Free Library to Make Metrorail Ride a Lot More Pleasant

Waiting on a concrete platform for a steel box to whisk you off to work is a less-than-stimulating way to start your morning. And this is Miami, not Manhattan, so good luck finding a street musician, magician, or Human of New York to keep you entertained.

But Daniel Caballero, one of the recent winners of Miami's Public Space Challenge, hopes to change all that by adding a little literary flair to the city's Metrorail platforms.

See also: The Miami Foundation Raised $130,000 to Help You Create and Beautify Miami's Public Spaces

A Miami native and Stanford grad, Caballero digs reading, and thought a little bibliophilia might make riding the rails more pleasant.

"I take the Metro every day and I had seen the idea of having these little public library trading posts -- I kind of put the two together," Caballero says.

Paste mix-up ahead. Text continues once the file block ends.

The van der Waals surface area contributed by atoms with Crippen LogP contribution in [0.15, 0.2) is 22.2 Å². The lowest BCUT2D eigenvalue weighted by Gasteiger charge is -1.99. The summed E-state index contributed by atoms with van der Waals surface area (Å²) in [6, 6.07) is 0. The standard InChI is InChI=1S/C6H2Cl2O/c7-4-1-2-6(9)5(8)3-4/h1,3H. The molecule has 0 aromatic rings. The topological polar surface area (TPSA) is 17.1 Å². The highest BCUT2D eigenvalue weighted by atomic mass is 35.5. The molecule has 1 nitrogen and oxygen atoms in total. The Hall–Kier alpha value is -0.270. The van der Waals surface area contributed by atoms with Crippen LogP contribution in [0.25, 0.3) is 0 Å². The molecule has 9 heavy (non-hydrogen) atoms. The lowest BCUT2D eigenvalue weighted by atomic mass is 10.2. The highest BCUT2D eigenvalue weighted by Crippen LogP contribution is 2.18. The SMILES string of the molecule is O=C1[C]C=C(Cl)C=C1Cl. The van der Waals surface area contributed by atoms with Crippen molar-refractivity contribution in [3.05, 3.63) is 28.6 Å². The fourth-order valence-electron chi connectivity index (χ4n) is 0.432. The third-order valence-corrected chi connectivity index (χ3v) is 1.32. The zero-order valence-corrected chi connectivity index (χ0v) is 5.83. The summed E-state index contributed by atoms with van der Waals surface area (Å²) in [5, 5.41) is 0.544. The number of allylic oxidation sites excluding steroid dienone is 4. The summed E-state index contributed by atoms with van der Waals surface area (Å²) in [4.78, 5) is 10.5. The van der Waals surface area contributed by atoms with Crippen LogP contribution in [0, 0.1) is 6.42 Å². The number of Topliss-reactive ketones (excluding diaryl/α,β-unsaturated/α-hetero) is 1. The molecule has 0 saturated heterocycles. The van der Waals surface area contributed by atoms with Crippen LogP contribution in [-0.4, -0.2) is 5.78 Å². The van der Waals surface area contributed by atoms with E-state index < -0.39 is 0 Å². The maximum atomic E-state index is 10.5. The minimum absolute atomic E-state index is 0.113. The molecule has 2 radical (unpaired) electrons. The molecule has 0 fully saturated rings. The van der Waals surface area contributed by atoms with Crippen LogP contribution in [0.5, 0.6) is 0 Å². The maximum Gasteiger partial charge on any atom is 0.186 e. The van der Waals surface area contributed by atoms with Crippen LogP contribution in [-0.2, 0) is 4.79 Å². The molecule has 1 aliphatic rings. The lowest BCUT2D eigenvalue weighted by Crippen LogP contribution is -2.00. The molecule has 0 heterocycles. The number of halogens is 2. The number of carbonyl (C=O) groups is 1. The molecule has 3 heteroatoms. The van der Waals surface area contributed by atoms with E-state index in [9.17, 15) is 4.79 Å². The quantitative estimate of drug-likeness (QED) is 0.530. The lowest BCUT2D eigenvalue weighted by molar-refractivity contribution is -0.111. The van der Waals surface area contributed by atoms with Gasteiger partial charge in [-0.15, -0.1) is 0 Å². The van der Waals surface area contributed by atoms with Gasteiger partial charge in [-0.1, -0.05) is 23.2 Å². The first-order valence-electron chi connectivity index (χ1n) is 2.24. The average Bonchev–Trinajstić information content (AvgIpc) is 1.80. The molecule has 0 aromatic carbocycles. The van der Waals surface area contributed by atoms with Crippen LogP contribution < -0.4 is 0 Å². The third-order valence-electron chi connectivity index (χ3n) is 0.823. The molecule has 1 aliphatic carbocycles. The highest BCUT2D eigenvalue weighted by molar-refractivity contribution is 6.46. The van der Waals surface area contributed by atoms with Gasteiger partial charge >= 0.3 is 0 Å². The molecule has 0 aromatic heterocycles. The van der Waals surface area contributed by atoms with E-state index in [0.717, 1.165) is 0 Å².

"The idea is have a post on the platform and you could just leave a book or grab a book," he says. The initial book selection would likely be curated by Caballero, but eventually he hopes the effort would sustain itself with passengers taking and leaving at will.

"Hopefully it just makes the metro a little more attractive and gives people something to read -- adds a sense of excitement," he adds.

He's working with transit to get the implementation underway, hopefully by the end of the year, he says. Initially, the post would probably be installed at one stop (which one is TBD). Then, it could expand from there.

So what are Caballero's top picks for train reading?

"2666 by Roberto Bolaño or On the Road with the Ramones by Monte A Melnick. Aside from being the books I'm currently reading, 2666 because I could probably read it multiple times and still pick out new details that I had missed before. I would pick On the Road with the Ramones because there's a good chance I'll also be listening to the Ramones as I ride the Metro."

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Hannah Sentenac covers veg food, drink, pop culture, travel, and animal advocacy issues. She is also editor-in-chief of
Contact: Hannah Sentenac